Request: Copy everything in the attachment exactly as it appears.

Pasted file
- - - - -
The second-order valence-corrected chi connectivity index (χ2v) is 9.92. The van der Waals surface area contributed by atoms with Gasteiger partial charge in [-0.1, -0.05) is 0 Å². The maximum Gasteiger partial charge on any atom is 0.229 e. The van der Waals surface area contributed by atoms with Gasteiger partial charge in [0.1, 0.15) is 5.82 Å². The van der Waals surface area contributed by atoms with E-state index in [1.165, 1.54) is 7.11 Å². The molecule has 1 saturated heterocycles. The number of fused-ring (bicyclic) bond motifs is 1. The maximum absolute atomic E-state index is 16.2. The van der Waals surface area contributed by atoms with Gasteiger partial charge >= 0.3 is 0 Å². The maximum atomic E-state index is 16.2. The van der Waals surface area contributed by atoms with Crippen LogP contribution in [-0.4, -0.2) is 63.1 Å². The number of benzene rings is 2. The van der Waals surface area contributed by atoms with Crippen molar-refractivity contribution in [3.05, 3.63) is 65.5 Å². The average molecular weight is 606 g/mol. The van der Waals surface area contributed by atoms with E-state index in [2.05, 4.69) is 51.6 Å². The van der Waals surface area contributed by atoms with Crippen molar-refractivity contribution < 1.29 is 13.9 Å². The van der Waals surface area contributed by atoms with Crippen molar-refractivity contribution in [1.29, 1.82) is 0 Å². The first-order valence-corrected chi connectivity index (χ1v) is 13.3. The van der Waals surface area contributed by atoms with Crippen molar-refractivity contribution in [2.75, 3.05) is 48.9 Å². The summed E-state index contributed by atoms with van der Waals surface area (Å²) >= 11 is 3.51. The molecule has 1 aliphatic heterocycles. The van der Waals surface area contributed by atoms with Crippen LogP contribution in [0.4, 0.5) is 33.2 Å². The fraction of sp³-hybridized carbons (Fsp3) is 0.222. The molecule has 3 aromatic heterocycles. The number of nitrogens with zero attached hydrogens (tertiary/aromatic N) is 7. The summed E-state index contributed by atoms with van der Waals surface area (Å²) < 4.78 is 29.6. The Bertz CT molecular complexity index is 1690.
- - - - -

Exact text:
The second-order valence-corrected chi connectivity index (χ2v) is 9.92. The van der Waals surface area contributed by atoms with Gasteiger partial charge in [-0.1, -0.05) is 0 Å². The maximum Gasteiger partial charge on any atom is 0.229 e. The van der Waals surface area contributed by atoms with Gasteiger partial charge in [0.1, 0.15) is 5.82 Å². The van der Waals surface area contributed by atoms with E-state index in [1.165, 1.54) is 7.11 Å². The molecule has 1 saturated heterocycles. The number of fused-ring (bicyclic) bond motifs is 1. The maximum absolute atomic E-state index is 16.2. The van der Waals surface area contributed by atoms with Gasteiger partial charge >= 0.3 is 0 Å². The maximum atomic E-state index is 16.2. The van der Waals surface area contributed by atoms with Crippen LogP contribution in [-0.4, -0.2) is 63.1 Å². The number of benzene rings is 2. The van der Waals surface area contributed by atoms with Crippen molar-refractivity contribution in [3.05, 3.63) is 65.5 Å². The average molecular weight is 606 g/mol. The van der Waals surface area contributed by atoms with E-state index in [2.05, 4.69) is 51.6 Å². The van der Waals surface area contributed by atoms with Crippen molar-refractivity contribution < 1.29 is 13.9 Å². The van der Waals surface area contributed by atoms with Crippen molar-refractivity contribution in [1.29, 1.82) is 0 Å². The first-order valence-corrected chi connectivity index (χ1v) is 13.3. The van der Waals surface area contributed by atoms with Crippen molar-refractivity contribution in [2.75, 3.05) is 48.9 Å². The summed E-state index contributed by atoms with van der Waals surface area (Å²) >= 11 is 3.51. The molecule has 1 aliphatic heterocycles. The van der Waals surface area contributed by atoms with Crippen LogP contribution in [0.4, 0.5) is 33.2 Å². The fraction of sp³-hybridized carbons (Fsp3) is 0.222. The molecule has 3 aromatic heterocycles. The number of nitrogens with zero attached hydrogens (tertiary/aromatic N) is 7. The summed E-state index contributed by atoms with van der Waals surface area (Å²) < 4.78 is 29.6. The Bertz CT molecular complexity index is 1690.